We all know lifting weights is good for us, but how heavy should we go – and how do we know? Anna Bartter asks the experts
Last Christmas, one of the best presents I gifted myself was a set of adjustable dumbbells. In the past year, I’ve gone from squatting with 5kgs to using 10kgs in my snatches, but something is telling me it’s time to go heavier. I’m reluctant to fork out on a new set of weights that I might not be strong enough for, but lifting the same old set isn’t going to yield results.
So how can we tell when it’s time to go heavier, and how can we achieve this safely?
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How to start lifting heavy
Let’s start at the beginning. The benefits of strength training are well documented and it’s vital to overall fitness as an integral part of any balanced exercise regime. But if you’re not already lifting weights, it can be daunting to know where to begin.
“When you’re new to weight training, take some time to formulate a structure and a plan,” advises Stef Williams, trainer and founder of WeGLOW. “Have an idea of what exercises you’re going to do, in roughly what order and for how many reps and sets. Start by simply adding some light weights such as dumbbells to bodyweight movements you’re familiar with, like squats or lunges.
“Start off with a weight you are comfortable with and, most importantly, that allows you to maintain proper form for an exercise throughout the movement,” advises Williams. “Even if you think it might be too light, it’s better to start there, gain some confidence and build up over time.”
How to know when to lift more
“Once you’ve started with a weight and can lift that, you’ll need to increase your reps and then move up to a heavier weight and see how many reps you can do. Once your body gets used to lifting a particular weight, you need to switch to a heavier one,” advises trainer and founder of MADE, Penny Weston.
So if a set of weighted squats is leaving you more bored than breathless, it’s time to switch up. “If you can complete all of your reps fairly easily and while maintaining proper form throughout, this means you can definitely up the ante and look to use a heavier weight next time you perform that exercise,” says Williams. “Ideally you should start to really feel the challenge half to two thirds of the way through your set. Your last few reps should feel tough to the point you feel like you couldn’t do another.”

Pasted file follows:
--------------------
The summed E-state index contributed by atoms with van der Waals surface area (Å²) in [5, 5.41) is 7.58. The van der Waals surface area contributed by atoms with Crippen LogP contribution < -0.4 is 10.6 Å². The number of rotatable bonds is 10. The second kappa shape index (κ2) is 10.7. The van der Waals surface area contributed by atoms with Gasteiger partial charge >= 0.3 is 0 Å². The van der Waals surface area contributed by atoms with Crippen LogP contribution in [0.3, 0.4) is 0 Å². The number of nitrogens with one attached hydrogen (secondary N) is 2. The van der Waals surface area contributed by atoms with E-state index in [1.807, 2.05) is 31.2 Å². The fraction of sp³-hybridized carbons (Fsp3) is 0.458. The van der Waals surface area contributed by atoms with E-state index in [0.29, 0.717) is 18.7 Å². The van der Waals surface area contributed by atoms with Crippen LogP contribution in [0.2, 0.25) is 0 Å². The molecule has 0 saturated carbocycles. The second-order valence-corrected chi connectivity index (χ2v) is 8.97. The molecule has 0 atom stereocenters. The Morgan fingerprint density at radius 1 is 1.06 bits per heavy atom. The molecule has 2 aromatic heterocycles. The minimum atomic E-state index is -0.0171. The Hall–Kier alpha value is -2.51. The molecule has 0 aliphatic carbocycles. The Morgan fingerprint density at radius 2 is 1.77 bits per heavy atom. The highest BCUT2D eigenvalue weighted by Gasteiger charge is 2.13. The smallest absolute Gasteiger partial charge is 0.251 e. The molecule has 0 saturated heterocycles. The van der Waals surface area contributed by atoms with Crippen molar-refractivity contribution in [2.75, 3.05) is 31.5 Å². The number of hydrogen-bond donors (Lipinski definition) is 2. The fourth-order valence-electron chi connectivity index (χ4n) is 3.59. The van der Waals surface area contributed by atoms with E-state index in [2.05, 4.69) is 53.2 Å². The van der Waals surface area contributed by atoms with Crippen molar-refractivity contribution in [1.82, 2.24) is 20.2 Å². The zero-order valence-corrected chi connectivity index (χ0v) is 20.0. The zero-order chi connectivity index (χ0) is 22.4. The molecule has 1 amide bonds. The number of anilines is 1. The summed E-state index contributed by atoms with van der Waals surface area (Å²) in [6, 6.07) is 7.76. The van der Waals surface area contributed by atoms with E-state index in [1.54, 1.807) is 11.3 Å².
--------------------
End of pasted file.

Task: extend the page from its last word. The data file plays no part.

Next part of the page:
How to increase weight safely
The key piece of advice here is to go slowly. “When you feel you can increase the weight, go up in small increments such as between 1-2.5kg and make sure to keep your focus on proper form throughout the movement,” stresses Williams. “Once you’re confident with your form, you can start adding on – don’t rush the process,” she warns.
Focus on form
It’s easy to think that a weight feels too easy when, actually, a small tweak to form can make all the difference. If you’re swinging the weight to complete a move, it’s a sign that it’s too heavy for you, and while it may feel easy, you’re risking injury and not doing yourself any favours. Williams explains: “The key to lifting heavier or altering any aspect of your workout routine is ensuring you’re performing all your exercises with good form, control and tempo. Never sacrifice form for weight. This not only helps reduce any risk of injury but also ensures you’re actually working the muscle you’re trying to target.”
Increase reps, not weight
Once you’ve perfected your form with some lighter weights, it’s time to look at reps and sets. “I recommend starting with a weight that you can properly lift 10 to 15 times,” advises Weston. “Begin with one or two sets of 10 to 15 reps and then slowly progress so you can do three sets. Once you can easily do that number of sets and reps, gradually increase the weight by 5 or 10%.”
She says: “A good indicator of whether to increase your weights is how you feel at the end. If you feel you could have performed more reps easily, it’s time to think about adding more weight – you should be struggling to finish the last few reps and wanting to finish.”
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Log your progress
If you’re still unsure whether you need to switch things up, Weston recommends keeping a record of your progress. “I always advise people to keep a log of what weights they are using for different exercises,” she says. “It makes it easier to track how you are getting on and work out areas you might need to work on.”
Williams agrees that taking stock of your achievement is vital. “Remember to reflect on your progress, where the weight you once found heavy now feels lighter,” she stresses, “because the workouts don’t get easier, you get stronger.”
Don’t forget to look after yourself
Once you’re settled into a routine where you’re confident you’re challenging yourself, it’s easy to lose focus and forget the basics, but it’s important to listen to your body.
“Remember that strength is a journey and there is no timeline on your health and fitness,” advises Williams. “Don’t feel the pressure to lift heavier if your body or mind aren’t ready. Start light, focus on good form and control and make sure you pay attention to your nutrition. Our bodies need nutritious and sufficient fuel to ensure we can both get the most out of and recover properly from our workouts.”
So go ahead and add an extra plate to your barbell, just be sure to do it safely and sensibly.
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